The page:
ansible-playbook playbook.yml -i hosts –ask-sudo-pass -vvvv

  3. Press the return key to invoke the command.

  4. A restart is needed at the end.

Remove app

QUESTION: How to remove apps

Apple Store programs

Programs are installed into the Applications folder. Two different ones:

  • cd /Applications

  • cd ~/Applications to see programs installed by clicking browser links, such as GoToMeeting, etc.

To get rid of the GarageBand music program, which comes with Apple MacOS:

  1. In a Terminal, go to where Apple stores its default apps at:

    cd "/Library/Application Support/GarageBand/"
    

    The quotes are needed because there is a space in the folder name.

  2. See how much disk space it takes.

    ls -al
    

    The number of bytes is to the left of the date:

    -rw-rw-r--   1 root  admin  31211520 Oct 25  2013 Themes.db
    
  3. PROTIP: Delete the contents, but leave the folder name.

    rm -rf *.* /s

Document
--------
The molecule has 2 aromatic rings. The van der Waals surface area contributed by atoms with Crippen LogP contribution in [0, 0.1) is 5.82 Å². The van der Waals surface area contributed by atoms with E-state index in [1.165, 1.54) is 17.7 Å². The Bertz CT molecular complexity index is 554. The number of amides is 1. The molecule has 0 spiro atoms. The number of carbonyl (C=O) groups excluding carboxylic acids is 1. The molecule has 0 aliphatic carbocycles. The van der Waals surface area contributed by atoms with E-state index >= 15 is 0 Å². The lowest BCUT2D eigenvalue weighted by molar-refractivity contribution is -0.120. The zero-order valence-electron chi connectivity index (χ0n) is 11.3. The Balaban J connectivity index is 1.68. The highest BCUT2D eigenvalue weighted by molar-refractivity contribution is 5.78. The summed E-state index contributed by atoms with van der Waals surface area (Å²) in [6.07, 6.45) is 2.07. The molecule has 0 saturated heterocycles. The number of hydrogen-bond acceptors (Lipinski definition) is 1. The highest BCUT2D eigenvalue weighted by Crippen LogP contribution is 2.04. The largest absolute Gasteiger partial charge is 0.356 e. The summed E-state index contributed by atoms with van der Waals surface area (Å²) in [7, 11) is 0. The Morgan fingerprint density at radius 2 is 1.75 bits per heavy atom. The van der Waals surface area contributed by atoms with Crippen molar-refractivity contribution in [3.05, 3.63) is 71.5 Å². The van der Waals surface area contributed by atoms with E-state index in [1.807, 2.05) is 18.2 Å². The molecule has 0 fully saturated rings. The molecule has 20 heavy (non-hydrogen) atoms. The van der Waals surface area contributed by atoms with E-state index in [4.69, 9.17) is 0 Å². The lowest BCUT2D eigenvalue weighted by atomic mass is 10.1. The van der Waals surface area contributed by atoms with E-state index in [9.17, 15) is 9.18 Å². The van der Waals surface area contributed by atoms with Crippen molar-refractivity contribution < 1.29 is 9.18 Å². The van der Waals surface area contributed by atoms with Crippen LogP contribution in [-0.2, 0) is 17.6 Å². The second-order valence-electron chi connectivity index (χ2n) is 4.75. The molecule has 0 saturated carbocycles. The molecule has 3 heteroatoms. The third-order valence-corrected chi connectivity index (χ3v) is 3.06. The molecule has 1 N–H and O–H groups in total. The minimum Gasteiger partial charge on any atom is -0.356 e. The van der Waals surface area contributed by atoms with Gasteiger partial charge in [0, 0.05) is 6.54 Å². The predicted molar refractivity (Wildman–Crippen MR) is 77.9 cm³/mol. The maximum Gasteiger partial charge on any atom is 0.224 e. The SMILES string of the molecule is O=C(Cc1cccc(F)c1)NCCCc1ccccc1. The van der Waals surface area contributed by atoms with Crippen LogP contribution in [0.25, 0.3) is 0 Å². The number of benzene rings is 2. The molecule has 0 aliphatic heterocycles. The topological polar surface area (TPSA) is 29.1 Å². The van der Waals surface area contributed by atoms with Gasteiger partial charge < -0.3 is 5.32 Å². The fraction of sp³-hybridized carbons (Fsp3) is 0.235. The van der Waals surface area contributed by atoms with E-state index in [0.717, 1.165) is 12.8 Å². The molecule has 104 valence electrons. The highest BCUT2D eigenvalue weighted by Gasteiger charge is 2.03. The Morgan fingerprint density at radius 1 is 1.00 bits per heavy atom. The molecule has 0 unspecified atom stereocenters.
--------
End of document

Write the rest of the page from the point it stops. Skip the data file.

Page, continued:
Ansible Tower

Ansible Tower is a hub for automation tasks. It is a commercial product supported by Red Hat, Inc. but open sourced as AWX in September 2017 at https://github.com/ansible/awx.

An open source alternative to Tower is Semaphore, written in Go.

Others like this

The script described here was based on reviews of other similar “Mac booststrap” scripts:

  • https://gist.github.com/zeekay/7394565

  • https://github.com/fs/osx-bootstrap is a setup for Rails developement, including http://fs.github.io/fs-tool/ for creating pull-requests from command line and Ruby in Heroku.

    ImageMagick

  • https://github.com/divio/osx-bootstrap also asks for RSA keys to GitHub

  • https://github.com/monfresh/laptop provides a set of shell scripts.

Certification

Since Ansible was acquired by Red Hat, Inc. in October 2015, the company also controls certification and provides three training for it.

Resources

https://en.wikipedia.org/wiki/Ansible_(software)

Red Hat’s YouTube channel has all products together.

https://code.tutsplus.com/tutorials/setting-up-a-mac-dev-machine-from-zero-to-hero-with-dotfiles–net-35449

To uninstall, select it and press Command+Delete or drag the program into the Trash.

http://osxdaily.com/2014/01/02/delete-garageband-imovie-iphoto-mac-os-x/

http://osxdaily.com/2014/01/01/4-free-os-x-utilities-mac/